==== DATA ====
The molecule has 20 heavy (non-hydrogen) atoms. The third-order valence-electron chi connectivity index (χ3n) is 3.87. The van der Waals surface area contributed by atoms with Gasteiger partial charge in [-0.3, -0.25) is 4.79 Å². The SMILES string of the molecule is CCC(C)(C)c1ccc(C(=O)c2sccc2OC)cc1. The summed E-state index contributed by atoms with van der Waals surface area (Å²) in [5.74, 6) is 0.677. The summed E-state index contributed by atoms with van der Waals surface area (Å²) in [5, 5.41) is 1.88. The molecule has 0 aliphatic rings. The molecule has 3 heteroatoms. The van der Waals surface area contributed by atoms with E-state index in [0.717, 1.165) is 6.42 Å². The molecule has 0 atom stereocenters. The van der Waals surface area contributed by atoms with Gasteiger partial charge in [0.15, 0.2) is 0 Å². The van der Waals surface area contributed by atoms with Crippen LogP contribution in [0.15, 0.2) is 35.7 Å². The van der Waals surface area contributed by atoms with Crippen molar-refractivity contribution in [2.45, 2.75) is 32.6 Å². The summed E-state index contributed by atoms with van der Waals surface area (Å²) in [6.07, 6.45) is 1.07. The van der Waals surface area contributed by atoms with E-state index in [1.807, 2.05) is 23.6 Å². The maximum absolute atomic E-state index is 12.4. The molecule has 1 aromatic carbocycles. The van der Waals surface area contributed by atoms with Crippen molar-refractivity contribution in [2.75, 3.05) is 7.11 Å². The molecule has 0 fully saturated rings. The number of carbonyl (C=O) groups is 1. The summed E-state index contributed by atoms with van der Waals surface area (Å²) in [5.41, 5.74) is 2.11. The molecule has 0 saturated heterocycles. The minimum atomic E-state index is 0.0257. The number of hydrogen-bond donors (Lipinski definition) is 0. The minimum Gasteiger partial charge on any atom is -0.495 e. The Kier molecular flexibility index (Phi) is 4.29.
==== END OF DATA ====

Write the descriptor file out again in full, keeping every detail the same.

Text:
The molecule has 20 heavy (non-hydrogen) atoms. The third-order valence-electron chi connectivity index (χ3n) is 3.87. The van der Waals surface area contributed by atoms with Gasteiger partial charge in [-0.3, -0.25) is 4.79 Å². The SMILES string of the molecule is CCC(C)(C)c1ccc(C(=O)c2sccc2OC)cc1. The summed E-state index contributed by atoms with van der Waals surface area (Å²) in [5.74, 6) is 0.677. The summed E-state index contributed by atoms with van der Waals surface area (Å²) in [5, 5.41) is 1.88. The molecule has 0 aliphatic rings. The molecule has 3 heteroatoms. The van der Waals surface area contributed by atoms with E-state index in [0.717, 1.165) is 6.42 Å². The molecule has 0 atom stereocenters. The van der Waals surface area contributed by atoms with Gasteiger partial charge in [0.15, 0.2) is 0 Å². The van der Waals surface area contributed by atoms with Crippen LogP contribution in [0.15, 0.2) is 35.7 Å². The van der Waals surface area contributed by atoms with Crippen molar-refractivity contribution in [2.45, 2.75) is 32.6 Å². The summed E-state index contributed by atoms with van der Waals surface area (Å²) in [6.07, 6.45) is 1.07. The van der Waals surface area contributed by atoms with E-state index in [1.807, 2.05) is 23.6 Å². The maximum absolute atomic E-state index is 12.4. The molecule has 1 aromatic carbocycles. The van der Waals surface area contributed by atoms with Crippen molar-refractivity contribution in [2.75, 3.05) is 7.11 Å². The molecule has 0 fully saturated rings. The number of carbonyl (C=O) groups is 1. The summed E-state index contributed by atoms with van der Waals surface area (Å²) in [5.41, 5.74) is 2.11. The molecule has 0 saturated heterocycles. The minimum atomic E-state index is 0.0257. The number of hydrogen-bond donors (Lipinski definition) is 0. The minimum Gasteiger partial charge on any atom is -0.495 e. The Kier molecular flexibility index (Phi) is 4.29.